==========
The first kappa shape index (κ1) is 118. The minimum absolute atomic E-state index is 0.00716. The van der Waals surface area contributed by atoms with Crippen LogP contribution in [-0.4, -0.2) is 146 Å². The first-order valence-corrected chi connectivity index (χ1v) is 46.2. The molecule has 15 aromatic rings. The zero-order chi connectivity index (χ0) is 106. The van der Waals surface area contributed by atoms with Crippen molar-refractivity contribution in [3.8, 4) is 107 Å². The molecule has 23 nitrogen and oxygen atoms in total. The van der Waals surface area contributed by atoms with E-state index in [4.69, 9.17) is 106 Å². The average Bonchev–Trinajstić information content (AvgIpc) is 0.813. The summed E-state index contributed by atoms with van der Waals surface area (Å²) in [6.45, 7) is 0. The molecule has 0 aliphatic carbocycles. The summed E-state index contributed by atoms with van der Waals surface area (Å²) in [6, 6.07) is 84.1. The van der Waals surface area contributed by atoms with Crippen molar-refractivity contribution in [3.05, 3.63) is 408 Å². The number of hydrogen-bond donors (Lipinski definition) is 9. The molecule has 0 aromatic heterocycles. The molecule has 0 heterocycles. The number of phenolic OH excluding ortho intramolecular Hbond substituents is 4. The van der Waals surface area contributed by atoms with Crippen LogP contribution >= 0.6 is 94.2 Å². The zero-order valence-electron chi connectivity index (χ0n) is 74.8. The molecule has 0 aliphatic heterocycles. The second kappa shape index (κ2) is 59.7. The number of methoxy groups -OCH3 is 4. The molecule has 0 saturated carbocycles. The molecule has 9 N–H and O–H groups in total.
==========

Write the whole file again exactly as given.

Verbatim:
The first kappa shape index (κ1) is 118. The minimum absolute atomic E-state index is 0.00716. The van der Waals surface area contributed by atoms with Crippen LogP contribution in [-0.4, -0.2) is 146 Å². The first-order valence-corrected chi connectivity index (χ1v) is 46.2. The molecule has 15 aromatic rings. The zero-order chi connectivity index (χ0) is 106. The van der Waals surface area contributed by atoms with Crippen molar-refractivity contribution in [3.8, 4) is 107 Å². The molecule has 23 nitrogen and oxygen atoms in total. The van der Waals surface area contributed by atoms with E-state index in [4.69, 9.17) is 106 Å². The average Bonchev–Trinajstić information content (AvgIpc) is 0.813. The summed E-state index contributed by atoms with van der Waals surface area (Å²) in [6.45, 7) is 0. The molecule has 0 aliphatic carbocycles. The summed E-state index contributed by atoms with van der Waals surface area (Å²) in [6, 6.07) is 84.1. The van der Waals surface area contributed by atoms with Crippen molar-refractivity contribution in [3.05, 3.63) is 408 Å². The number of hydrogen-bond donors (Lipinski definition) is 9. The molecule has 0 aromatic heterocycles. The molecule has 0 heterocycles. The number of phenolic OH excluding ortho intramolecular Hbond substituents is 4. The van der Waals surface area contributed by atoms with Crippen LogP contribution >= 0.6 is 94.2 Å². The zero-order valence-electron chi connectivity index (χ0n) is 74.8. The molecule has 0 aliphatic heterocycles. The second kappa shape index (κ2) is 59.7. The number of methoxy groups -OCH3 is 4. The molecule has 0 saturated carbocycles. The molecule has 9 N–H and O–H groups in total.